Non-Sterile Compounding

Protect Workers During Nonsterile Hazardous Drug Compounding: Yes, the Risks are Real!

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By: Melanie Dorey R.Ph.T and Kate Douglass, MS, RN
The authors gratefully acknowledge Jennifer Mosher BScPharm, RPh for the review of this article.

Many pharmacy professionals may focus only on antineoplastic chemotherapy agents when considering hazardous drug (HD) compounding. However, both sterile or nonsterile HD compounding includes many additional non-antineoplastic drugs from the National Institutes of Occupational Safety and Health (NIOSH) List of Hazardous Drugs in the Healthcare Setting, 2016[1]

Examples of non-antineoplastic hazardous drugs commonly compounded in nonsterile compounding pharmacies are included below.

Examples of HDs Commonly Compounded from Active Pharmaceutical Ingredients (APIs) in Nonsterile Compounding Practices

Group 2 Group 3
Non-antineoplastic drugs that meet 1 or more NIOSH criteria for an HD and those with Manufacturer’s safe-handling guidance (MSHG)

Estrogen/Progesterone combination topical
Azathioprine suspension
Spironolactone suspension
Tacrolimus suspension

Non-antineoplastic drugs with primarily reproductive adverse effects

Testosterone topical
Topiramate suspension
Misoprostol liquid
Clonazepam suspension
Valproic acid suspension

Since the 1970s, evidence has mounted that occupational exposure does indeed pose a risk to healthcare workers who compound, administer, transport, receive, manipulate, and handle these medications. The NIOSH website on Hazardous Drug Exposures in Healthcare includes links to literature on the acute, chronic, and reproductive effects of health exposure to HDs.[2]

It’s hard to justify continuing business as usual when workers, patients and their families may be exposed to these known dangers because the NAPRA Model Standards for Pharmacy Compounding of Non-sterile Preparations[3] are not followed.

Know the Required Standards for Compounding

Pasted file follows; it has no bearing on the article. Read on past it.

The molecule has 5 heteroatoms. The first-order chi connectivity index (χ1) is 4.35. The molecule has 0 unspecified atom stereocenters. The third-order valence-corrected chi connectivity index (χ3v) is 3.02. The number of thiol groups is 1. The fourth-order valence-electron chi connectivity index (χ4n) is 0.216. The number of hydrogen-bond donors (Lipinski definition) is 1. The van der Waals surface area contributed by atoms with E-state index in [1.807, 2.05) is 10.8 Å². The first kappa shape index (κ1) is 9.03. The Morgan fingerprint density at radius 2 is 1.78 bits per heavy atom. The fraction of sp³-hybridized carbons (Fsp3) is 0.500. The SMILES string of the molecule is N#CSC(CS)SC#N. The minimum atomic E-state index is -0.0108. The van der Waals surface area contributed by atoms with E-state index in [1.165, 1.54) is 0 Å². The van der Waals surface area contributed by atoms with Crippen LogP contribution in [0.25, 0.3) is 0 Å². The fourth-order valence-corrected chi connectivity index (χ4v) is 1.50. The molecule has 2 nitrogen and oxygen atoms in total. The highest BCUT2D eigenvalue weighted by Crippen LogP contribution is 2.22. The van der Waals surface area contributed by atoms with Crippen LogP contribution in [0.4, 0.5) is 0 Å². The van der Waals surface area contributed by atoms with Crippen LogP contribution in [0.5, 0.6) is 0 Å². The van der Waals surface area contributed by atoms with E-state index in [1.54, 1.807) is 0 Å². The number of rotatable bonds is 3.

Specific nonsterile dosage forms (e.g., liquids, semi-solids, and solids) of drugs listed above are compounded in community and hospital pharmacies. It is the responsibility of pharmacy owners, Directors, Designated Managers, and every registrant to protect staff from occupational exposure to HDs.

The NAPRA standards and the NIOSH Alert Preventing Occupational Exposure to Antineoplastic and Other Hazardous Drugs in Health Care Settings[4] best practice guidelines are more likely followed when compounding the antineoplastic medications in Group 1 of the NIOSH List. Pharmacies compounding nonsterile preparations containing drugs in Group 1 must follow all the requirements of Level C in the NAPRA Model Standards.

Drugs listed in Group 2 and 3 may be overlooked or not considered a hazard by those preparing hazardous drugs. However, there are several considerations to determine the level of requirements needed.

  • Level C requirements must be followed if “large quantities of active pharmaceutical ingredients (APIs) are used routinely.”[5]
  • NAPRA standards also require an evidence-based evaluation of cumulative risk: “if small quantities of several different preparations, each of which individually has low risk, are compounded within the same timeframe, then the total cumulative risk must be considered”.
  • Even if compounding a small quantity, a risk assessment of the API may indicate that Level C requirements are needed.

There is room for interpretation of these standards. What is a large quantity of API? How often is routinely? These decisions are left to the risk assessment of each pharmacy about how these HDs will be handled. Since handling these according to Level C requirements takes time and increases cost, many pharmacy professionals elect to do less than Level C activities.

These authors believe that since no minimum safe exposure amount to HDs has been determined, Level C activities should be followed in almost all cases and that from a safety perspective, it is always best to defer to the higher standard.

How Do We Make HD Compounding Safer?

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Adjust your mindset. Do you hear yourself saying “This is the way I’ve always done it and we’re ok”? There are decades of data evaluating worker exposure to hazardous medications and the effects it has on the human body, for example the secondary malignancies identified in patients following treatment.[6]

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Evaluate all drugs and APIs compounded at your location annually that are in NIOSH Groups 1, 2 and 3. By understanding the type of hazard each drug poses, a meaningful risk assessment can be performed for each of these drugs. Document your assessment of risk on the master formulation record for each preparation. It may be helpful to keep a list of all HDs compounded at your organization with its risk assessment as a quick reference.